WASHINGTON — NASA’s plan to simplify the Mars 2020 rover’s mission by letting the Curiosity-clone dig up and drop surface samples instead of babysitting them until a fetch rover arrives is starting to win hearts and minds within the agency, NASA’s Mars czar said in a June 25 interview.
When Mars 2020 was conceived in 2012, NASA engineers and scientists thought the rover would drill sample cores from the martian surface, tuck them away in tubes, and tuck the tubes into a collection box to be carted around with the rover like cash in an armored car. In a subsequent mission, Mars 2020’s cache would be transferred to a Mars ascent vehicle that would carry the samples to orbit for return to Earth.
But “about a month ago,” Jim Watzin, the agency’s Mars Exploration Program director, said he approved a plan conceived in a November system concept review to remove the caching box from Mars 2020. Under the new plan, Mars 2020 will collect and tube samples, then leave the tubes in piles wherever the rover’s operations team thinks is best.
“The science community in general has been very receptive,” Watzin said in a June 25 phone interview. “Once they started to ponder the architecture, they saw the flexibility it gives to make decisions to maximize the science during the mission.”
Watzin contends that forcing Mars 2020 to carry samples all across the red planet might make mission planners unduly averse to risk. As the size of the cache grows, Watzin said, the consequences of losing it eventually outweigh the risk of proceeding to another sample spot in an attempt to improve the haul.
On the other hand, periodically thinning the cache until the ground is littered with enough cores to make a fetch-and-return rover scientifically intriguing gives operators flexibility to take greater risks for greater rewards with Mars 2020.
Support for the dig-and-drop approach, which NASA calls “adaptive caching,” snowballed within the agency to the point where Watzin approved it as part of Mars 2020’s baseline design. That means the approach will be carried into a preliminary design review scheduled for December, when a review team will examine the soundness of NASA’s initial design.
Mars 2020 is a crucial step in an eventual Mars sample return campaign the White House has not formally embraced because of the years-long commitment and substantial cost of the endeavor. However, the Obama administration cleared NASA to begin chipping away at the task and, as part of its 2013 budget request, to build the Mars 2020 rover out of spare parts from the Curiosity rover that landed on the red planet in 2012.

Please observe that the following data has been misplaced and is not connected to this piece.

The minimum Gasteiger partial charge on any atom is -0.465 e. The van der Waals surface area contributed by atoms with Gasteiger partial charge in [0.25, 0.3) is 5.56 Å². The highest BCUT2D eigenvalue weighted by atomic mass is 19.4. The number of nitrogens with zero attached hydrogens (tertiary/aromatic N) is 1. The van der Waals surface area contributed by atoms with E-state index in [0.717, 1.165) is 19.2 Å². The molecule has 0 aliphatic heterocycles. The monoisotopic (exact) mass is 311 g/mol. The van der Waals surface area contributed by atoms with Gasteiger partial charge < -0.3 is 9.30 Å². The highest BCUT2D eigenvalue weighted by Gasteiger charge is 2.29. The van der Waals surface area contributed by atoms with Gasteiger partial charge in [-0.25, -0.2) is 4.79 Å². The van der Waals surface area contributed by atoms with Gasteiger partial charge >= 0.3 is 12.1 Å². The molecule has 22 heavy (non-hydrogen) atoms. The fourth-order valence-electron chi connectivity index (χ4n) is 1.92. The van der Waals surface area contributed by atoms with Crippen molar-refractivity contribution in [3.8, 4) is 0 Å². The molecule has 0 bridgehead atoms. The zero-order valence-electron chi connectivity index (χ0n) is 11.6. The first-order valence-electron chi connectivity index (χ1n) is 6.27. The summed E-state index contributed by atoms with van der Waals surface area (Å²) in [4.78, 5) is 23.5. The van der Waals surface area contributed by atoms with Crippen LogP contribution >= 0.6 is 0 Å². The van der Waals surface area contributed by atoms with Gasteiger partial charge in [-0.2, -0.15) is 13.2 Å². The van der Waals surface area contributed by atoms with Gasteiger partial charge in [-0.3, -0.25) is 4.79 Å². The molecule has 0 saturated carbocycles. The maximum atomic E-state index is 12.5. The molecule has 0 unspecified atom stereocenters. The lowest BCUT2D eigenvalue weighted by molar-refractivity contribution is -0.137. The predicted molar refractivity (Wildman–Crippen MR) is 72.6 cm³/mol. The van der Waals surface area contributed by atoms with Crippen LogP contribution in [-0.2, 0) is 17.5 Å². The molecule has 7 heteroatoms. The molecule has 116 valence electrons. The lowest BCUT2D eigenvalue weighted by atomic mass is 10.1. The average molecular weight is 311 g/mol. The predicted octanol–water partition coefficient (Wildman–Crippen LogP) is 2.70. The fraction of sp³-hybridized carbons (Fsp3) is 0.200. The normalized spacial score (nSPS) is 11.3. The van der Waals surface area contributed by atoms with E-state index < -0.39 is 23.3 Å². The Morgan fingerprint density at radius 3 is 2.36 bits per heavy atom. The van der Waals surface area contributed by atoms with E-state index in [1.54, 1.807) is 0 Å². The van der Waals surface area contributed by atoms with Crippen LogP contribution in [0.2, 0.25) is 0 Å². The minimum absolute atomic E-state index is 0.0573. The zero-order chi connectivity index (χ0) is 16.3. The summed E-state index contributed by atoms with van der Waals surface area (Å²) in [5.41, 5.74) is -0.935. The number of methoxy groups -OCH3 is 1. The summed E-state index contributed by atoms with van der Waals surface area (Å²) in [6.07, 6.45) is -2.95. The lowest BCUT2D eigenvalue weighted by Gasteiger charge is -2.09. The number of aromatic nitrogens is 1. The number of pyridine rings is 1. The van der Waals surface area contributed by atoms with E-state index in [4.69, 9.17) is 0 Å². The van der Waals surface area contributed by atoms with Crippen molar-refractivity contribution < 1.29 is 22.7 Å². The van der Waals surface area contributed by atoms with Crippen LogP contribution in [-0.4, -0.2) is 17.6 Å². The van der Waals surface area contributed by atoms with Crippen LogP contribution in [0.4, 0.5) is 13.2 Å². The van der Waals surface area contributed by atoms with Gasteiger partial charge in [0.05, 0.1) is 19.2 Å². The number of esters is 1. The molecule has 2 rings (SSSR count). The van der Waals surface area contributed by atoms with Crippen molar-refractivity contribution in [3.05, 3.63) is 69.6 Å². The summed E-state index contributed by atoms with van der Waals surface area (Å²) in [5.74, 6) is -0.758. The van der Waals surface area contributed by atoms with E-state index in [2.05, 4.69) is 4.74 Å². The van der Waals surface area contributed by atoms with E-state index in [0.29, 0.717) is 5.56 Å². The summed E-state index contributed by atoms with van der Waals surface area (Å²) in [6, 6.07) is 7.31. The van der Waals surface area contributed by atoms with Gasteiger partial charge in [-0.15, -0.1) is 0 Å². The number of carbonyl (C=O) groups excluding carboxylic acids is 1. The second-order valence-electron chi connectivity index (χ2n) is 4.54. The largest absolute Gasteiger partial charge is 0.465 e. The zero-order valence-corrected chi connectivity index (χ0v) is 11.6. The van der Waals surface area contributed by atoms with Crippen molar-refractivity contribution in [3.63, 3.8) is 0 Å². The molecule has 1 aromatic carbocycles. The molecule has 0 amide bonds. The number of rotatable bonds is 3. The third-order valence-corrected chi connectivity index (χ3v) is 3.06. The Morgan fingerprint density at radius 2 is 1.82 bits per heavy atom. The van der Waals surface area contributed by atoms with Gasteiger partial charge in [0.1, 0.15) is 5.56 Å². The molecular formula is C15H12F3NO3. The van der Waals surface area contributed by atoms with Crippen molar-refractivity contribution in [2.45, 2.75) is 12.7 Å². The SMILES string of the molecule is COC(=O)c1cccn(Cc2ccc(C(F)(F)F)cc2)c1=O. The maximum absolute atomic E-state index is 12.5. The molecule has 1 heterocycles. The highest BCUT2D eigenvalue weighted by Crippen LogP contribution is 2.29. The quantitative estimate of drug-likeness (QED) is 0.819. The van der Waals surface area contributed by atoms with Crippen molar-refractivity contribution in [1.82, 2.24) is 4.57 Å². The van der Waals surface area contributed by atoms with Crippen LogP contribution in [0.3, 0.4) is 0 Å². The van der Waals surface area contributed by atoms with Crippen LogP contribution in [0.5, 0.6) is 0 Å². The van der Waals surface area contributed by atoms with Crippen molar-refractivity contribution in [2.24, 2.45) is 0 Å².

Ultimately, NASA’s associate administrator for science, John Grunsfeld, will have to sign off on the Mars 2020 design. The concept will also have to survive both the preliminary design review in December, and a critical design review that will follow it.
While adaptive caching could get the thumbs down during either review, a recently announced Mars 2020 procurement decision lends credence to the idea that the agency is serious, and confident, about the dig-and-ditch approach.
In March, a Pasadena, California, company called Motiv Space Systems got an $11 million cost-plus contract from NASA’s Jet Propulsion Laboratory to build Mars 2020’s robotic arm.
The company’s orders? Use the robotic arm from Curiosity as a jumping-off point.
“Right now, the Mars 2020 robotic arm is very similar to the Curiosity robotic arm,” said Chris Thayer, president and chief executive of Motiv Space Systems.
That is significant because, as Ken Farley, Mars 2020 project scientist at NASA’s Jet Propulsion Laboratory, told the Mars Exploration Program Analysis Group earlier this year, forcing Mars 2020 to slot sample cores into a storage canister that would be picked up by a subsequent mission would mean fitting the rover with a more massive and capable arm than Curiosity’s.
Still, JPL gave Motiv a cost-plus deal, meaning the center is free to levy additional design requirements and pay the contractor to meet them.
Motiv, founded in 2014 by a group of former MDA Corp. veterans, has about half a dozen active contracts, Thayer said. Most are space related, and most of those are for either JPL or the Goddard Space Flight Center in Greenbelt, Maryland — NASA centers known for robotics programs.
As for the caching system itself, which will consist of what Watzin called “pristine” tubes to store martian surface cores, procurement decisions will wait at least until after the preliminary design review in December.